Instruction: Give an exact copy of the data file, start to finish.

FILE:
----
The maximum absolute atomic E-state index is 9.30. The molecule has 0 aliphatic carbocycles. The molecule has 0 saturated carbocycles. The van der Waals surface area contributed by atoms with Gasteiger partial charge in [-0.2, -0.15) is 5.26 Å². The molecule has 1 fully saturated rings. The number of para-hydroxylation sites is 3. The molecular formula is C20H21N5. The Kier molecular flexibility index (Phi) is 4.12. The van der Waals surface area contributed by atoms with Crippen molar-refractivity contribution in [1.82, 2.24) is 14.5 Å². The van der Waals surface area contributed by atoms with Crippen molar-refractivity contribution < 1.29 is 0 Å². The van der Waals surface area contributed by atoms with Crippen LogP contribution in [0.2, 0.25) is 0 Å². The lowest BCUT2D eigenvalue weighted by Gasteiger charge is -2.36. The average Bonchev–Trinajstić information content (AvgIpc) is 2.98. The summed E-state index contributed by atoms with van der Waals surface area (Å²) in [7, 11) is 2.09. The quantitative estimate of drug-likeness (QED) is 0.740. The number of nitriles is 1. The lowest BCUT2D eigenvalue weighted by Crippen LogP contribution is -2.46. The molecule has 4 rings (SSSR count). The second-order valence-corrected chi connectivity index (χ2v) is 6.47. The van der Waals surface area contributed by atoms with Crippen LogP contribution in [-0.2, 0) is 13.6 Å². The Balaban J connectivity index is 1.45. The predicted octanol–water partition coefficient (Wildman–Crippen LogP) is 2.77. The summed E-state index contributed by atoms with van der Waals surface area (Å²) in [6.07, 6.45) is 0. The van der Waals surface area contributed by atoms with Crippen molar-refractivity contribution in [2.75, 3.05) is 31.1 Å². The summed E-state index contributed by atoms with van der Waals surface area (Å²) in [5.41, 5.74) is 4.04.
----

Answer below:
The maximum absolute atomic E-state index is 9.30. The molecule has 0 aliphatic carbocycles. The molecule has 0 saturated carbocycles. The van der Waals surface area contributed by atoms with Gasteiger partial charge in [-0.2, -0.15) is 5.26 Å². The molecule has 1 fully saturated rings. The number of para-hydroxylation sites is 3. The molecular formula is C20H21N5. The Kier molecular flexibility index (Phi) is 4.12. The van der Waals surface area contributed by atoms with Crippen molar-refractivity contribution in [1.82, 2.24) is 14.5 Å². The van der Waals surface area contributed by atoms with Crippen molar-refractivity contribution < 1.29 is 0 Å². The van der Waals surface area contributed by atoms with Crippen LogP contribution in [0.2, 0.25) is 0 Å². The lowest BCUT2D eigenvalue weighted by Gasteiger charge is -2.36. The average Bonchev–Trinajstić information content (AvgIpc) is 2.98. The summed E-state index contributed by atoms with van der Waals surface area (Å²) in [7, 11) is 2.09. The quantitative estimate of drug-likeness (QED) is 0.740. The number of nitriles is 1. The lowest BCUT2D eigenvalue weighted by Crippen LogP contribution is -2.46. The molecule has 4 rings (SSSR count). The second-order valence-corrected chi connectivity index (χ2v) is 6.47. The van der Waals surface area contributed by atoms with Crippen LogP contribution in [-0.2, 0) is 13.6 Å². The Balaban J connectivity index is 1.45. The predicted octanol–water partition coefficient (Wildman–Crippen LogP) is 2.77. The summed E-state index contributed by atoms with van der Waals surface area (Å²) in [6.07, 6.45) is 0. The van der Waals surface area contributed by atoms with Crippen molar-refractivity contribution in [2.75, 3.05) is 31.1 Å². The summed E-state index contributed by atoms with van der Waals surface area (Å²) in [5.41, 5.74) is 4.04.